4. The Batman: Some people do it on their backs. Some do it on all fours. Some do it standing up. Theodore Roosevelt did it vigorously in the White House. Anthony Bourdain enjoyed a ciggie after doing it. I would do it every day of the week if I could. I’m talking about Jiu-Jitsu of course. The so-called gentle art, which US Navy SEAL turned guru Jocko Willink calls “the number one activity that I could recommend to someone to improve their lives,” is something everyone should do. But Robert Pattinson did it to be Batman (https://www.menshealth.com/entertainment/a29677156/robert-pattinson-brazilian-jiu-jitsu-training-batman/). The fruit of his labors, a pugilistic post-modern reimagining of the myth, proved a sturdy alloy of the 1930s noir, 1970s procedural, 1990s serial killer slasher, and a timely tale of political nihilism. So let’s hope he does it even more. Watch it Now On: HBO Max If you Liked this Film, Try this Book: Heavier than Heavenby Charles R. Cross (2001).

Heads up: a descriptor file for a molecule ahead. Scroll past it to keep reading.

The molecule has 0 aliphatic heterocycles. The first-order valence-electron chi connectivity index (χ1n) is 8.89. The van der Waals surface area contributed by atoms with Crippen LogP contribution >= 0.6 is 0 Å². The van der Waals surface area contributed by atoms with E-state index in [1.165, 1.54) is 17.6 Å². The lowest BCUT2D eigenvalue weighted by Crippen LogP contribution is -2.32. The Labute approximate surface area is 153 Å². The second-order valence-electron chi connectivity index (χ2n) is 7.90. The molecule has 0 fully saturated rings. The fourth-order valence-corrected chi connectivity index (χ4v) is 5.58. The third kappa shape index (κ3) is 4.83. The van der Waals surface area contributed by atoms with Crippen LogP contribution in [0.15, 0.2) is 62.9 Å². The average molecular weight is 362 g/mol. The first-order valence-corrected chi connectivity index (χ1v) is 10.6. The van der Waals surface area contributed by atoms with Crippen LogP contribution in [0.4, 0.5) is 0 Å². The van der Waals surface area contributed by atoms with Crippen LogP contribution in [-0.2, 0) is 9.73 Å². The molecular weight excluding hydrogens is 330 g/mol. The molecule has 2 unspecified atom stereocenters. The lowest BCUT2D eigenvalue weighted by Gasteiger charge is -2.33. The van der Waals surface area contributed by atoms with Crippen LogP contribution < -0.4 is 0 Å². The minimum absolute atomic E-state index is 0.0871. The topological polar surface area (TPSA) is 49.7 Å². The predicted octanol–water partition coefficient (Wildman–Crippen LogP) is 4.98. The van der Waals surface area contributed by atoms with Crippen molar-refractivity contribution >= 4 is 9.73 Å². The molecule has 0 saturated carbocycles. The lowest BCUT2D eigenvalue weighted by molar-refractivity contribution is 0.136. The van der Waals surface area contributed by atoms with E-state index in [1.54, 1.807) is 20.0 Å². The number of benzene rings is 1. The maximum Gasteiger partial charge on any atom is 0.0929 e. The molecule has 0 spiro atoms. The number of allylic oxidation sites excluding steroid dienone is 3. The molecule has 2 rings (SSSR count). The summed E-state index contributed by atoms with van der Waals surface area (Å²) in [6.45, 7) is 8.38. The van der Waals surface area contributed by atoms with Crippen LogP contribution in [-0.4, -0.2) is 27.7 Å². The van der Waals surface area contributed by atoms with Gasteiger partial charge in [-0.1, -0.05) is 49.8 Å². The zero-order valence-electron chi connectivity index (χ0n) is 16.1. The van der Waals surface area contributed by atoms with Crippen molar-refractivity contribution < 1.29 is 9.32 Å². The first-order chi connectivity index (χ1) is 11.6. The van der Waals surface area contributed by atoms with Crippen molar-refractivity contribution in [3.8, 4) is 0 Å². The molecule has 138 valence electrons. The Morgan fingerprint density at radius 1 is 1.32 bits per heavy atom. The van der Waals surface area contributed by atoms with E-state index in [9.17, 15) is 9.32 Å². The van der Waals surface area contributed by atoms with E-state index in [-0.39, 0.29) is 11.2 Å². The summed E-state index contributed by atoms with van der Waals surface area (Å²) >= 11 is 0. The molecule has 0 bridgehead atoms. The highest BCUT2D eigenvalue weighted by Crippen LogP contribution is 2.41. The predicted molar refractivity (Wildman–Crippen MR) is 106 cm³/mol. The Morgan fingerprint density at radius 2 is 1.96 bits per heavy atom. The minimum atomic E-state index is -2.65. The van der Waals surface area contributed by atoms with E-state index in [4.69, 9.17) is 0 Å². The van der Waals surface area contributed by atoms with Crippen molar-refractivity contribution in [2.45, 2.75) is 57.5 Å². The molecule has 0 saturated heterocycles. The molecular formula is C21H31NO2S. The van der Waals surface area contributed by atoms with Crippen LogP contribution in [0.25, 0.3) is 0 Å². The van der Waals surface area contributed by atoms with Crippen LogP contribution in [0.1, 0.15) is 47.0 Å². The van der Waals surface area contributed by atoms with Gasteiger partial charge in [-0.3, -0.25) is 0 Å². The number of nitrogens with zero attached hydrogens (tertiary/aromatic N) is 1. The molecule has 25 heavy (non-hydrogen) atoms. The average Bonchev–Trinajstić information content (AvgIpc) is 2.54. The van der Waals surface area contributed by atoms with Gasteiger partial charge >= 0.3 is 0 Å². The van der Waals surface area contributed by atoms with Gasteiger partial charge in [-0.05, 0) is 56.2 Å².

3. Avatar: The Way of Water: In the waning months of 2009, a forlorn Fox executive faced off against a director re: the 162 minute run time of his soon-to-be-released sci fi extravaganza about blue people. The director responded, “‘I think this movie is going to make all the fucking money’…and that’s exactly what I said, in caps, ALL THE MONEY, not some of the money, all the fucking money. I said, ‘You can’t come back to me and compliment the film or chum along and say, look what we did together.'” When the exec went HAM, the director closed: “I told him to get the fuck out of my office.” Who was the director, you ask? None other than JC himself. James Cameron, that is. A man who rises before dawn to kickbox and travels to the center of the Earth for kicks. A man whose films all start with a T or an A. A man who once sold Aliens by writing “Alien” on a chalkboard and then adding a $ to the end. A man whose movie about blue people did in fact make “all the fucking money.” A man who then released this sequel thirteen years later with effects right on the serrated edge. Spoiler alert: It made JC money again. And not just some of the money either… Watch it Now On: The Big Screen (the bigger the better…) If you Liked this Film, Try this Book: Leviathan Wakes by James S.A. Corey (2011).